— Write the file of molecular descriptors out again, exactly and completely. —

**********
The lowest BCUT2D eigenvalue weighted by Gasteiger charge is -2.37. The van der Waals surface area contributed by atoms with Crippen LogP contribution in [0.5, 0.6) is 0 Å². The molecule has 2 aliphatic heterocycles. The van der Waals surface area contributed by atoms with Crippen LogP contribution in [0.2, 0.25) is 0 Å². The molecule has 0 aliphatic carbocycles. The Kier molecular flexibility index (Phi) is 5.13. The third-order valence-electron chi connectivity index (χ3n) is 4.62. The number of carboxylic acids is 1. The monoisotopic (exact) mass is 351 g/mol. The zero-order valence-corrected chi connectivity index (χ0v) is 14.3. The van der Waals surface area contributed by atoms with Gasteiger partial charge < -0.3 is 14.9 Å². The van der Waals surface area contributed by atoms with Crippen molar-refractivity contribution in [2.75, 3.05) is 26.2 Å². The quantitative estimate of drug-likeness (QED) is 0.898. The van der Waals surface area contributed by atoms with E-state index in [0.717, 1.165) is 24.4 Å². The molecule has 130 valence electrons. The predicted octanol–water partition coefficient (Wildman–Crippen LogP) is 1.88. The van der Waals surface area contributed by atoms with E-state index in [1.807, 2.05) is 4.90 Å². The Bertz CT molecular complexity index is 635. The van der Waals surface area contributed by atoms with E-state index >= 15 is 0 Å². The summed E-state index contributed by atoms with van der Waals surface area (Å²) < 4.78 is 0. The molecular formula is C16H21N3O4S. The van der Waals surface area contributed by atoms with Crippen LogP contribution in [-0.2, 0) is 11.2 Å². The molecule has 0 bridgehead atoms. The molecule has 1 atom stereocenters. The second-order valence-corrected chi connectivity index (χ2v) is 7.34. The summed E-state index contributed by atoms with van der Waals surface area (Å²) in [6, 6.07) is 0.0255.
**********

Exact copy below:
The lowest BCUT2D eigenvalue weighted by Gasteiger charge is -2.37. The van der Waals surface area contributed by atoms with Crippen LogP contribution in [0.5, 0.6) is 0 Å². The molecule has 2 aliphatic heterocycles. The van der Waals surface area contributed by atoms with Crippen LogP contribution in [0.2, 0.25) is 0 Å². The molecule has 0 aliphatic carbocycles. The Kier molecular flexibility index (Phi) is 5.13. The third-order valence-electron chi connectivity index (χ3n) is 4.62. The number of carboxylic acids is 1. The monoisotopic (exact) mass is 351 g/mol. The zero-order valence-corrected chi connectivity index (χ0v) is 14.3. The van der Waals surface area contributed by atoms with Gasteiger partial charge < -0.3 is 14.9 Å². The van der Waals surface area contributed by atoms with Crippen molar-refractivity contribution in [2.75, 3.05) is 26.2 Å². The quantitative estimate of drug-likeness (QED) is 0.898. The van der Waals surface area contributed by atoms with E-state index in [0.717, 1.165) is 24.4 Å². The molecule has 130 valence electrons. The predicted octanol–water partition coefficient (Wildman–Crippen LogP) is 1.88. The van der Waals surface area contributed by atoms with E-state index in [1.807, 2.05) is 4.90 Å². The Bertz CT molecular complexity index is 635. The van der Waals surface area contributed by atoms with E-state index >= 15 is 0 Å². The summed E-state index contributed by atoms with van der Waals surface area (Å²) < 4.78 is 0. The molecular formula is C16H21N3O4S. The van der Waals surface area contributed by atoms with Crippen LogP contribution in [-0.2, 0) is 11.2 Å². The molecule has 0 bridgehead atoms. The molecule has 1 atom stereocenters. The second-order valence-corrected chi connectivity index (χ2v) is 7.34. The summed E-state index contributed by atoms with van der Waals surface area (Å²) in [6, 6.07) is 0.0255.